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Latest, Web Design, Wordpress / 02.02.2017

A number of National Governing Bodies (NGB) now offer software to their affiliated clubs and coaches that enables them to create and maintain their own website.  An example of this is the ClubSpark system provided to affiliated tennis venues and coaches by the Lawn Tennis Association. If your club/business is using one of these services, the site address will usually have the name of the system included which may result in the website address not being particularly memorable.   For example, Shifnal Tennis Club's web address on the ClubSpark system is https://clubspark.lta.org.uk/ShifnalTennisClub - not exactly easy to remember! That's where a service called WEB FORWARDING comes in - you can create/use a memorable domain name of your choice and redirect any visitor using it to your NGB website address.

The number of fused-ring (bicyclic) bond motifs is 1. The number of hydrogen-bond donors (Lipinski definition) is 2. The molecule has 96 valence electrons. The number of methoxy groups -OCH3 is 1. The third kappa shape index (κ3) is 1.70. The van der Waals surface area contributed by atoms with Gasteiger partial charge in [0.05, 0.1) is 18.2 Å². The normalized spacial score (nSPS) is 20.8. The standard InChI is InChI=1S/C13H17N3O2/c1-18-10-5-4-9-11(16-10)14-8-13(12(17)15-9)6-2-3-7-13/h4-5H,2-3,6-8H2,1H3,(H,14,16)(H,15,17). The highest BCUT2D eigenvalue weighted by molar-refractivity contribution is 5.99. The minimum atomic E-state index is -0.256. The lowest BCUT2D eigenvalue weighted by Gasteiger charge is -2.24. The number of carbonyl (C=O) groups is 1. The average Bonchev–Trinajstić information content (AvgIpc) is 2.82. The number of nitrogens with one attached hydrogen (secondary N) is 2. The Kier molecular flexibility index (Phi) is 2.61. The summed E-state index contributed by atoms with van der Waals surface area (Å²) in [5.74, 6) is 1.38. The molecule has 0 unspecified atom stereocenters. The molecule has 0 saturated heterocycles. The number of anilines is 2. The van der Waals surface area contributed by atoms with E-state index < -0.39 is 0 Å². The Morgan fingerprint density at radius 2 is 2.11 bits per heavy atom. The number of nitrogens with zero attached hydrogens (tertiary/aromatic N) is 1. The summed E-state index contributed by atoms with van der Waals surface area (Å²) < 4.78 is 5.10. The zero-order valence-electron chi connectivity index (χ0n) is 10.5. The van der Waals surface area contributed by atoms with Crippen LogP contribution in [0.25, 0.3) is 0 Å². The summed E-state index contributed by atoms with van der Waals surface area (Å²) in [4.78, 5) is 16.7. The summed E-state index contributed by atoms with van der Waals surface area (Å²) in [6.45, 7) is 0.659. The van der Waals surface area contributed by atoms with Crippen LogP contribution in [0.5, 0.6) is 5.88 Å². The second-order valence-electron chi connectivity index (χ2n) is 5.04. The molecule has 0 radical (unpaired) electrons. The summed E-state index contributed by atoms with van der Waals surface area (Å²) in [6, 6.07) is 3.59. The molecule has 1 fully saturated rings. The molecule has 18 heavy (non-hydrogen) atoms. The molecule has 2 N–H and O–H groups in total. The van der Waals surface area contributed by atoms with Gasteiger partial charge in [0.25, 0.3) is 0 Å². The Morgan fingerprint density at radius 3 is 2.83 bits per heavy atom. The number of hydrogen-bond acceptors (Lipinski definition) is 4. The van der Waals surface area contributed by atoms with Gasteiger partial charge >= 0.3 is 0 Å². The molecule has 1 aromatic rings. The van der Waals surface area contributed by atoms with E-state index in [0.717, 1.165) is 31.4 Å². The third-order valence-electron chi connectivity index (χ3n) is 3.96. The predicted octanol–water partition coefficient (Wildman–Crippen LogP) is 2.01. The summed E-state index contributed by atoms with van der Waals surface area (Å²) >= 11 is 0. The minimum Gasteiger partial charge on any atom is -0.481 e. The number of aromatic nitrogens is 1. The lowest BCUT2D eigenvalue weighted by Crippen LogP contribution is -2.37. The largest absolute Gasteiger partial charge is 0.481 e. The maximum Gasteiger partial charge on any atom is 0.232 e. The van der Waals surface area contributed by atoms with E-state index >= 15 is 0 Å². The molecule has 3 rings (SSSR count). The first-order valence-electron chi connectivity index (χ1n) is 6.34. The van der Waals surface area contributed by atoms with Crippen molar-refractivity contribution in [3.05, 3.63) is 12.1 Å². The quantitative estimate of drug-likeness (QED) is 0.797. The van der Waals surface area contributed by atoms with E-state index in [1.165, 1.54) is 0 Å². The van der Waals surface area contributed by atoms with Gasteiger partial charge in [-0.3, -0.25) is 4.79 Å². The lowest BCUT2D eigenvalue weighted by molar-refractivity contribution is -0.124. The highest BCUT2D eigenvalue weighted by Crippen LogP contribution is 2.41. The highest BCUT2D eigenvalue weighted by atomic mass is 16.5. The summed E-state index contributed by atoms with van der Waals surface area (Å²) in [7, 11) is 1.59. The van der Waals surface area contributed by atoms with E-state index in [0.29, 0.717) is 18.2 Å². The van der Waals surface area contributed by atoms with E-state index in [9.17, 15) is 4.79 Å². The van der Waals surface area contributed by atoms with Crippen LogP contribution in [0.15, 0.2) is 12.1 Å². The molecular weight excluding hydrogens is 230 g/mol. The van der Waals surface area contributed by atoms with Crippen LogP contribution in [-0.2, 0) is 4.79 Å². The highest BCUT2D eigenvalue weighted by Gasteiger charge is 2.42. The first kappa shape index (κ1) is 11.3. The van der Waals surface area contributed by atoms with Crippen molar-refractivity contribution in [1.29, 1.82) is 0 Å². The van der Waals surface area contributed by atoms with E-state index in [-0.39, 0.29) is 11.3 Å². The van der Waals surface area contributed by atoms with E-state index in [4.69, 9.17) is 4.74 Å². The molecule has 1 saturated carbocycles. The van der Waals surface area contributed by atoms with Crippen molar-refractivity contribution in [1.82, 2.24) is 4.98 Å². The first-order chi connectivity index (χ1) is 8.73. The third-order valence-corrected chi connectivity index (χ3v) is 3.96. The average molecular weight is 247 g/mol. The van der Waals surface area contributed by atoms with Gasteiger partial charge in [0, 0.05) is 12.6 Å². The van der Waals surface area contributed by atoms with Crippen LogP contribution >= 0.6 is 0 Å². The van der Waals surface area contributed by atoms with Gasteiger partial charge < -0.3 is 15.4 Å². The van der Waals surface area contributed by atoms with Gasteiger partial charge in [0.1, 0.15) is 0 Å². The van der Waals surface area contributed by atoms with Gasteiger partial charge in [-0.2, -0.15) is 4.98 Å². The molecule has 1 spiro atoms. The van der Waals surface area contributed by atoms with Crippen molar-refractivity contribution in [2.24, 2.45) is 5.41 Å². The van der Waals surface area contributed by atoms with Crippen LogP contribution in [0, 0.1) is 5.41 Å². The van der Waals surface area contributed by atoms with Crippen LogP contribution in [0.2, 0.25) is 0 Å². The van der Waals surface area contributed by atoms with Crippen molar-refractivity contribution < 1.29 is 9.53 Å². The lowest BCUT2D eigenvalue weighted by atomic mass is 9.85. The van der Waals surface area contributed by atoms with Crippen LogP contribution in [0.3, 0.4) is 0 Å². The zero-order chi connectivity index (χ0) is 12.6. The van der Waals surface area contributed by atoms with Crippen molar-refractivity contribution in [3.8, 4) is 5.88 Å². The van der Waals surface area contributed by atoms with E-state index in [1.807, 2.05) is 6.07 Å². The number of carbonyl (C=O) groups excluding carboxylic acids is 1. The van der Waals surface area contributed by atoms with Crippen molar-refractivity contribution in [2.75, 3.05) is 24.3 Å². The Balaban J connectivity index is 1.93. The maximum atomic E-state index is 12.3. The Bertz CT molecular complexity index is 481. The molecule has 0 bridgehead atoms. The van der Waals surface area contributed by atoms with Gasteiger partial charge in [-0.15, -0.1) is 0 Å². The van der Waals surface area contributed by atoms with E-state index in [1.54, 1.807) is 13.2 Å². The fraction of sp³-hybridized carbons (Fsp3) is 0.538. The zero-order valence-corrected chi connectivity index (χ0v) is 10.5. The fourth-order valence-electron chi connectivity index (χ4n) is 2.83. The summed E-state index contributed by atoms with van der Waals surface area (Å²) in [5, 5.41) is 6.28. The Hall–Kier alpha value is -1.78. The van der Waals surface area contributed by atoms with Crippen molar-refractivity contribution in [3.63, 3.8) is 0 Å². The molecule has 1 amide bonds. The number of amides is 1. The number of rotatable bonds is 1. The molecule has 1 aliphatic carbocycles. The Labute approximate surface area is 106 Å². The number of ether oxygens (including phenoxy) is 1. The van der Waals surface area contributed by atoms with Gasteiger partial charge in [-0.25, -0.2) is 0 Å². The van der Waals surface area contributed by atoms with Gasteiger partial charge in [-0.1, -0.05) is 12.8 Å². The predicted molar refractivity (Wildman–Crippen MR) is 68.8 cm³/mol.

Club, Employment, Latest, Legal, Volunteer / 29.01.2017

A number of clubs were penalised by the tax authorities last year for paying volunteers so called expenses because they were deemed to be a payment for services, i.e. the volunteer was in fact a worker. This will happen if you pay volunteers for more than their actual out-of-pocket expenses and it is something HMRC will scrutinise if they decide to inspect your club or coaching business.
Club, Latest, Legal, Volunteer / 25.01.2017

questioniconAn ‘unincorporated association’ is an organisation set up through an agreement between a group of people who come together for a reason other than to make a profit, e.g. a sports club.      The term is also used to describe the organisation as not being a 'corporate body', i.e. the organisation is not a limited company. The vast majority of sports club are unincorporated associations.      You don't need to register an unincorporated association with anyone and its rules and regulations are typically detailed in a constitution.
Club, Latest, Self-Employment / 24.01.2017